1995 Congressional Hearings
Intelligence and Security

US Commission on Security and Cooperation in Europe
Washington, DC
Wednesday, DECEMBER 6, 1995


Mr. ROHDE. Thank you for inviting me here. I want to say at the start that I am just here to present the evidence I found at the sites; as far as policy matters go, I will not be discussing them. I'm just here basically to present evidence. I'm here as a journalist to present what's public information, and that's all.

I would just like to make a short statement, and then I'll step over to the side to use the different visuals. Basically, over the course of a 3-month investigation, the Christian Science Monitor was able to visit four of six possible mass graves identified by U.S. intelligence around Srebrenica; was able to find nine credible survivors of mass executions; and found the combined evidence, those eyewitness accounts, and also the evidence that was found on the ground at these sites that indicates that at least 2,000 to 3,000 civilians were summarily executed by the Bosnian Serbs in around a week after the July 11 fall of Srebrenica.

The evidence also indicates that Ratko Mladic was present at least at four of the execution sites hours before the shooting began, and there's also evidence that forces from Serbia-whether they were regular military or irregulars is unclear-were involved in the attack. According to experts I've spoken to in the region, President Slobodan Milosevic of Serbia, due to the size of this attack and even the size of the operation involved in the executions, probably knew that these executions were going on, but apparently did nothing to stop them. I just want to step over to the side now.

Chairman SMITH. While you're walking over, Mr. Hoyer and I are very pleased that you were released.

Mr. ROHDE. So am I.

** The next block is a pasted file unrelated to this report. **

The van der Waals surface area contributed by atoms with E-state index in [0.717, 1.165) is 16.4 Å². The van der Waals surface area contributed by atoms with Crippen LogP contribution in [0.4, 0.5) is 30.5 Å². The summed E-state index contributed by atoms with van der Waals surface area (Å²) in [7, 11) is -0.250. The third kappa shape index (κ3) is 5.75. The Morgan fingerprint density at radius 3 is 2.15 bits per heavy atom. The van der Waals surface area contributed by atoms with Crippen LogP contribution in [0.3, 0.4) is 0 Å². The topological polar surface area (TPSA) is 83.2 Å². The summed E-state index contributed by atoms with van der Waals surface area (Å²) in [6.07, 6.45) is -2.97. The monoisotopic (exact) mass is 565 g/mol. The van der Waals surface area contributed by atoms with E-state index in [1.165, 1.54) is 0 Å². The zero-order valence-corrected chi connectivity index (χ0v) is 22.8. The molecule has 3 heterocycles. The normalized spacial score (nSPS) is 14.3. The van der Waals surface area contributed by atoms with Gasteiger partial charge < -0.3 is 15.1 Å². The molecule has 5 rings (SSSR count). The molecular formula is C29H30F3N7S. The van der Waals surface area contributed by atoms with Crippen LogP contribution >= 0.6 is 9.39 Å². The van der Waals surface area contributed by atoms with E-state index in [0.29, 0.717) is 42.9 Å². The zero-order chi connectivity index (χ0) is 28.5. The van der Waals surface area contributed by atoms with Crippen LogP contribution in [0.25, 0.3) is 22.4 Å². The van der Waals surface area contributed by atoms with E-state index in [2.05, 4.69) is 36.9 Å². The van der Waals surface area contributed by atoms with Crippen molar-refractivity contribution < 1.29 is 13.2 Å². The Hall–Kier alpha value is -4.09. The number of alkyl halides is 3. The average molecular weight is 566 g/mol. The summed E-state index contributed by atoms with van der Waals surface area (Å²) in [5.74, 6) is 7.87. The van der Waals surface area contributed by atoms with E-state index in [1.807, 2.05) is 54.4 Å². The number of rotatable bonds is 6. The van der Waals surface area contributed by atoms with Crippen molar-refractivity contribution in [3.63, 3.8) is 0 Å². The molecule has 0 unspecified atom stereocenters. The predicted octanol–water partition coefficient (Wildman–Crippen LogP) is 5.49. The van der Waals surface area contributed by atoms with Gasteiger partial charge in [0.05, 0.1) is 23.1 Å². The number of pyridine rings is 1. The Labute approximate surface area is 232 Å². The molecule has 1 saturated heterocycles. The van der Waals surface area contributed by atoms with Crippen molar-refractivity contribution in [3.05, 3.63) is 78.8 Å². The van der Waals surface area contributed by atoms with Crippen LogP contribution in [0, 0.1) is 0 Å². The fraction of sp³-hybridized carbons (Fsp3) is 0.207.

Chairman SMITH. As you know, this Commission is probably one of the most bipartisan groups in the House and acted in that way, as we always do, asking for your release. I'm just very happy that you're out unscathed.

Mr. ROHDE. I am, too, and I'd like to thank the U.S. Government for the efforts they made to get me out. I appreciate it. Hopefully, the evidence I found will lead to justice being done in this whole issue.

I'll just start chronologically and try to keep this short. If you want to interrupt me for questions, that's fine. The first thing I did was in August. It was August 16. It was about 10 days after these two satellite photos were released by the U.S. Government. [See Exhibits 1 and 2.] I was allowed into Bosnian Serb territory to do regular reporting and luckily was not, as is usually the case, given an escort. You have to have a Bosnian Serb guide travel with you and control where you go. I didn't have that, and I was able to go to these sites.

I first went to the lower photograph, and I was able to find these two documents here on the bottom right. [See Exhibit 3]. One of them is an elementary school diploma that belongs to a young man named Smajic Murat. It's an old diploma. The first place I went was this grave, this area right here. I found these two documents here on my right. The first document I found was this piece of paper here, notes from a town meeting that was held inside the Srebrenica enclave. It's dated here-you can make out the numbers-14.03.1995, which would be March 14, 1995. The meeting took place in Potocari, a village inside Srebrenica where the U.N. base was.